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    Optimistically Update Multiple Values in State Using React's setState

    Erik AybarErik Aybar

    We'll add a method to our class-based React component and immediately update state before firing off our request. Using a setState updater function, we will update component state based on previous state and toggle the "liked" status of a tweet upon the user clicking the heart icon. We will simultaneously increment or decrement the target tweet's likes property and appropriately add or remove the tweetId from the likedTweets array.

    reactReact
    ^16.0.0
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    Transcript

    Transcript

    Instructor: 00:00 So far, we've plugged in our like tweet request function, so that when we click like, we can see these fake requests are being fired off. Let's plug in a proper method here so that this onclick like, and we'll add this method to our app.

    00:17 Say, "Onclick like," and we know that this is going to accept the tweet id. We can chain onto this, and once that promise resolves, what we can do is we'll just log out for now.

    00:32 We will say, "Resolved cache." We run into an error, and we'll just say, "Cached." Now if we click this, we have resolved. If we click this three or four or fail catch, we'll see that we've caught the error.

    00:53 We'll add one more log here, just so that we can see that we've clicked the like. Let's paste these in here just so we can get a clearer picture of what we're doing here. I'll just log in these method names for now.

    01:05 What we need to do is since we're making the optimistic update, the first thing that we're going to do is we're going to say, "Update state," for this tweet id. We're going to see we click, we're going to update state which we haven't done yet. Then we're going to fire off our request here.

    01:22 We're going to use this .setState, and we're updating it based on our previous state. So this is going to accept a function. The first thing we need to do is we need to determine if the tweet is already liked.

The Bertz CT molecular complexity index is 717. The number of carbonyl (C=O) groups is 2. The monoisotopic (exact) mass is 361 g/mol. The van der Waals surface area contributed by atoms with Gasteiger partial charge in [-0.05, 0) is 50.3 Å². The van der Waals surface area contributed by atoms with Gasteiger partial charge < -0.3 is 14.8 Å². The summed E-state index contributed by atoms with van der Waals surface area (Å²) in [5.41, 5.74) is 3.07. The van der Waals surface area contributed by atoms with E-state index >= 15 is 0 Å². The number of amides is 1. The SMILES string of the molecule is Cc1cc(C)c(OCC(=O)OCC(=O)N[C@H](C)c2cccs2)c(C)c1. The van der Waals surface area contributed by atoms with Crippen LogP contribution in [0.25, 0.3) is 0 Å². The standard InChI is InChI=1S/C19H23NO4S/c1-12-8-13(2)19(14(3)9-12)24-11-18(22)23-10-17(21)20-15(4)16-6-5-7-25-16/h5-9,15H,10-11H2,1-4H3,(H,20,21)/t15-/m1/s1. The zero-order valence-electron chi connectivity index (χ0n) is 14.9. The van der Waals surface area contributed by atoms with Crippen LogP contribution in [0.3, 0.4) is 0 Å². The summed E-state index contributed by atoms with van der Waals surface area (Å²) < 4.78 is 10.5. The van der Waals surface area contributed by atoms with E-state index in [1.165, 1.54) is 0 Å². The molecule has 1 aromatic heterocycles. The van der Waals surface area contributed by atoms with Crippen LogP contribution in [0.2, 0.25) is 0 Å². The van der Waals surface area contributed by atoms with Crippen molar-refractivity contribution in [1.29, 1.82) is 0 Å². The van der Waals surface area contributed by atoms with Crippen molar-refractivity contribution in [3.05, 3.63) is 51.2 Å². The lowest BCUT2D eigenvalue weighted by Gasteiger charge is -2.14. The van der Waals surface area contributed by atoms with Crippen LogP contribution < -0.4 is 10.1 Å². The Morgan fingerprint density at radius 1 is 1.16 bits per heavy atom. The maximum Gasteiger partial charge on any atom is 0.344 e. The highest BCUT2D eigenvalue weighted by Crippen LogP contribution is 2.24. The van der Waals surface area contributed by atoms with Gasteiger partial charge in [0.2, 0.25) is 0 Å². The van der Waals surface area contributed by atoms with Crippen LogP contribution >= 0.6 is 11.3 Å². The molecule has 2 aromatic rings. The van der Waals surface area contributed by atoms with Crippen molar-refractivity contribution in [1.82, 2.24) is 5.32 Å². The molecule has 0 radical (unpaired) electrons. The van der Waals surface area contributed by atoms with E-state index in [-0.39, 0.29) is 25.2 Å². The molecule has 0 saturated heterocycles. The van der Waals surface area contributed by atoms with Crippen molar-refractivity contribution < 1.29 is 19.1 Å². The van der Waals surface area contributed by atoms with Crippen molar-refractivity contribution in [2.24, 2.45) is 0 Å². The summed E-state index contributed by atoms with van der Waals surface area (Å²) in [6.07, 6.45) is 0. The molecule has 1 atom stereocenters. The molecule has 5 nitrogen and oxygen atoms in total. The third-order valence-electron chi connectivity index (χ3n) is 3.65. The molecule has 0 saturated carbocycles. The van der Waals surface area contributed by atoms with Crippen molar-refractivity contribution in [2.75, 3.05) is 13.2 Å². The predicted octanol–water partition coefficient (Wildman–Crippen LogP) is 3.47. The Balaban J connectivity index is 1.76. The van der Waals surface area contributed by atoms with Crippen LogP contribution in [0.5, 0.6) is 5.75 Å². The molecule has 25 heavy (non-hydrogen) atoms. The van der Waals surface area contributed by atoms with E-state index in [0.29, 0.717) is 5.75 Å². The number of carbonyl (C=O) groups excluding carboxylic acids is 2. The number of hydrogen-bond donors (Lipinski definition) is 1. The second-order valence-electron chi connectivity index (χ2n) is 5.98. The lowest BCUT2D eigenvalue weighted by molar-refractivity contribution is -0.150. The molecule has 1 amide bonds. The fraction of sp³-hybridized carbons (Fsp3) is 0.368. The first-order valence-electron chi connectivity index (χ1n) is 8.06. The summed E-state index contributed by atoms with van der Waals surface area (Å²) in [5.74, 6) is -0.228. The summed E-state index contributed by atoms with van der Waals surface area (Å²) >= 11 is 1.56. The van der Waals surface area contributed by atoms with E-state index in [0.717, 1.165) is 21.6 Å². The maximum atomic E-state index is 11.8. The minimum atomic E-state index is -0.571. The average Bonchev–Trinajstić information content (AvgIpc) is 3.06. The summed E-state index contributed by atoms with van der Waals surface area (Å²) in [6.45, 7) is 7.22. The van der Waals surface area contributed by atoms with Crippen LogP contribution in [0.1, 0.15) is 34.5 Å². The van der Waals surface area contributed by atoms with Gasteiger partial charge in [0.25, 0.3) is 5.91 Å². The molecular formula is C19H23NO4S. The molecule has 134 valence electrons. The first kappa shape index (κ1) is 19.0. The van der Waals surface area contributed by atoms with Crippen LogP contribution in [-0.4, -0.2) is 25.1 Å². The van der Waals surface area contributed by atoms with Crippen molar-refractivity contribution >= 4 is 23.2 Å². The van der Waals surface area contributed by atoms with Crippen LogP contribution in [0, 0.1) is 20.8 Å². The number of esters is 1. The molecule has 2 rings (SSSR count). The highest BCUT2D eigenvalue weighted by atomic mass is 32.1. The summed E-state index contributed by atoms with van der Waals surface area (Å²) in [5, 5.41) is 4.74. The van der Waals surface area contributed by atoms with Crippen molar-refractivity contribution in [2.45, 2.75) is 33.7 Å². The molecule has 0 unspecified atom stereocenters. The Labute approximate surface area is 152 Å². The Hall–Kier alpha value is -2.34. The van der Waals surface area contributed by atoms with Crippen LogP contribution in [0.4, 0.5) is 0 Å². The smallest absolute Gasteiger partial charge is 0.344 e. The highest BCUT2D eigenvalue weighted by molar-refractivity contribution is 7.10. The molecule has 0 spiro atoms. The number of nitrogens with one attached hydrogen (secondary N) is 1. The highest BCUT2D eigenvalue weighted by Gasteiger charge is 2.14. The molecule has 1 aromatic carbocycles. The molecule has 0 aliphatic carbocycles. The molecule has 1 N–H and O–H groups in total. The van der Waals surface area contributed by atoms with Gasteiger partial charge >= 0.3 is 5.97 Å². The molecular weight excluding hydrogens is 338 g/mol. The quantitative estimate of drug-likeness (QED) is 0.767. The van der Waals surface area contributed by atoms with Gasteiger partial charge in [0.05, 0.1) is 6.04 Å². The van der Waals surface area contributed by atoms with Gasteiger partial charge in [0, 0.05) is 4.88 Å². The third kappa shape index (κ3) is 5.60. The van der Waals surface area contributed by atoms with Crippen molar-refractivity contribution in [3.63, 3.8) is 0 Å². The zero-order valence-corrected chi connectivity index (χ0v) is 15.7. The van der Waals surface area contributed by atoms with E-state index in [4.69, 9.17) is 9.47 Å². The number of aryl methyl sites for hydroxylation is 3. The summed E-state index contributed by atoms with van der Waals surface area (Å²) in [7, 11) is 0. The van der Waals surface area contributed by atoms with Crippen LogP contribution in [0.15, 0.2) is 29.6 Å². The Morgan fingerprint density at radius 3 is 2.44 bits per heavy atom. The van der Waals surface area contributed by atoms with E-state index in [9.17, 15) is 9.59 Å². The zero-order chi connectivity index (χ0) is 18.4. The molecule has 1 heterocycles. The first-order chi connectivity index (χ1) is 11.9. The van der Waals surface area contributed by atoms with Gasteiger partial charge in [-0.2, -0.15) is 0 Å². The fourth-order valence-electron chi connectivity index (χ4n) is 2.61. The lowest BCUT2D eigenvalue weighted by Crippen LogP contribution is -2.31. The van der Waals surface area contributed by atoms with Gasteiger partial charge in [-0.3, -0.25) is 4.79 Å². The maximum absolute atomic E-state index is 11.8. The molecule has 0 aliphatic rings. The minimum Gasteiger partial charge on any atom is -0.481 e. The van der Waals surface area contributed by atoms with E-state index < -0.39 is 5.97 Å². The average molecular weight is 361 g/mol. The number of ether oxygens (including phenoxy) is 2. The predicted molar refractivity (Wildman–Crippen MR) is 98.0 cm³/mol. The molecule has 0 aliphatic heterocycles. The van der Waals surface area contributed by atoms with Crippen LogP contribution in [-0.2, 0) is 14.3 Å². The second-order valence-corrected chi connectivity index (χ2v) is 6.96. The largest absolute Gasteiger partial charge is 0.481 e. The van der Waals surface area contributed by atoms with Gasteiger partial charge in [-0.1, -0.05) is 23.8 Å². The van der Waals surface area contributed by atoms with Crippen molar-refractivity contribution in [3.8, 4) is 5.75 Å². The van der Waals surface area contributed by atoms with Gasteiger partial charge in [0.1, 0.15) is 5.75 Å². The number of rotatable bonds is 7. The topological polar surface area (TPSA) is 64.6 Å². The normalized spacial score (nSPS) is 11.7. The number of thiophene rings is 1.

01:37 We can do that by peeking at our state.liked tweets, and we can figure out if that includes our tweet id. Now that we know that, we can return our new state. For now, we'll just update our liked tweets array.

    01:52 So liked tweets is going to equal, depending on whether we've already liked it or not, we will return state.liked tweets. In the case that we've already liked it, we're going to filter. We're going to keep only the ones that are not the tweet id.

    02:13 In our other case, we'll append that to our state.liked tweets, and we'll append our tweet id. So now if we click this, we should see these updating. We can see the heart toggling on and off.

    02:28 The next step, we're going to need to reach in and increment or decrement the tweet's like property. Using the same information knowing if it's already liked, we can update the tweet's array based on the current tweet's state.tweets. And we'll map over each of these.

    02:48 I'll give us a tweet that we can now check if tweet id = to our tweet id that we're looking for. What we can do is we're just going to update the single property on it, and that's going to be its likes property.

    03:04 We're going to either increment or decrement the current value based on whether the tweet is already liked. If it's already liked, we're going to decrement it. Otherwise, we can increment the property.

    03:17 Now you have an error here. If it's not the one we're looking for, go ahead and just return the tweet. Now, if we click this, we'll see that the hearts are toggling on and off, and the like count is incrementing and decrement as we would expect.

    03:35 Although, as we can see, we have yet to handle the failure case.

    Discuss

    Discuss